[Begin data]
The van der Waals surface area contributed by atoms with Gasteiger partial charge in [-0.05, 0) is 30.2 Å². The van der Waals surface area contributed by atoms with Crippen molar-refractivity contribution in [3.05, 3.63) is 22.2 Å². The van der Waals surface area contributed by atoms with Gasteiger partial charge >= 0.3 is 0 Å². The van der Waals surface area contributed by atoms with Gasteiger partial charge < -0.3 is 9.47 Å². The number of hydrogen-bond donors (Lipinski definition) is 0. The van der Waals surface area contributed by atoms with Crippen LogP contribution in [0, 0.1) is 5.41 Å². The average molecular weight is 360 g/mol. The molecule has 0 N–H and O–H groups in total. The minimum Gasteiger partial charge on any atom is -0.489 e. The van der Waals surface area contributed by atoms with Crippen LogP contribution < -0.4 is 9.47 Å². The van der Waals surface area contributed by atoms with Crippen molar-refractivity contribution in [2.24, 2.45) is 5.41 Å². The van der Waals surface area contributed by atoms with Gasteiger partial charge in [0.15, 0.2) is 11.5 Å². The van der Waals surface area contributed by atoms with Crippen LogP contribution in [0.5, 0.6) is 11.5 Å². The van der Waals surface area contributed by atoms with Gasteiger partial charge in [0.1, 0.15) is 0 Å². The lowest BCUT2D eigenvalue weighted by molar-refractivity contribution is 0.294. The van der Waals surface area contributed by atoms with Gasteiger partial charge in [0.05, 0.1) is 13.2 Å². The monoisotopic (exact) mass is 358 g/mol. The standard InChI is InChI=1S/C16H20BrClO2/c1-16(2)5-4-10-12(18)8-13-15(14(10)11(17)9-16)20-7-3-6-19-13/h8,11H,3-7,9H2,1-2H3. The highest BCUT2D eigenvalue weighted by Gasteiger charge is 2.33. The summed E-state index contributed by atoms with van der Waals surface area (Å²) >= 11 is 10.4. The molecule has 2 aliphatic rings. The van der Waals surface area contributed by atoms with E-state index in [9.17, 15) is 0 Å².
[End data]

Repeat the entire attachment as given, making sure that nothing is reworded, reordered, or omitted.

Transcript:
The van der Waals surface area contributed by atoms with Gasteiger partial charge in [-0.05, 0) is 30.2 Å². The van der Waals surface area contributed by atoms with Crippen molar-refractivity contribution in [3.05, 3.63) is 22.2 Å². The van der Waals surface area contributed by atoms with Gasteiger partial charge >= 0.3 is 0 Å². The van der Waals surface area contributed by atoms with Gasteiger partial charge < -0.3 is 9.47 Å². The number of hydrogen-bond donors (Lipinski definition) is 0. The van der Waals surface area contributed by atoms with Crippen LogP contribution in [0, 0.1) is 5.41 Å². The average molecular weight is 360 g/mol. The molecule has 0 N–H and O–H groups in total. The minimum Gasteiger partial charge on any atom is -0.489 e. The van der Waals surface area contributed by atoms with Crippen LogP contribution < -0.4 is 9.47 Å². The van der Waals surface area contributed by atoms with Crippen molar-refractivity contribution in [2.24, 2.45) is 5.41 Å². The van der Waals surface area contributed by atoms with Gasteiger partial charge in [0.15, 0.2) is 11.5 Å². The van der Waals surface area contributed by atoms with Crippen LogP contribution in [0.5, 0.6) is 11.5 Å². The van der Waals surface area contributed by atoms with Gasteiger partial charge in [0.1, 0.15) is 0 Å². The lowest BCUT2D eigenvalue weighted by molar-refractivity contribution is 0.294. The van der Waals surface area contributed by atoms with Gasteiger partial charge in [0.05, 0.1) is 13.2 Å². The monoisotopic (exact) mass is 358 g/mol. The standard InChI is InChI=1S/C16H20BrClO2/c1-16(2)5-4-10-12(18)8-13-15(14(10)11(17)9-16)20-7-3-6-19-13/h8,11H,3-7,9H2,1-2H3. The highest BCUT2D eigenvalue weighted by Gasteiger charge is 2.33. The summed E-state index contributed by atoms with van der Waals surface area (Å²) >= 11 is 10.4. The molecule has 2 aliphatic rings. The van der Waals surface area contributed by atoms with E-state index in [9.17, 15) is 0 Å².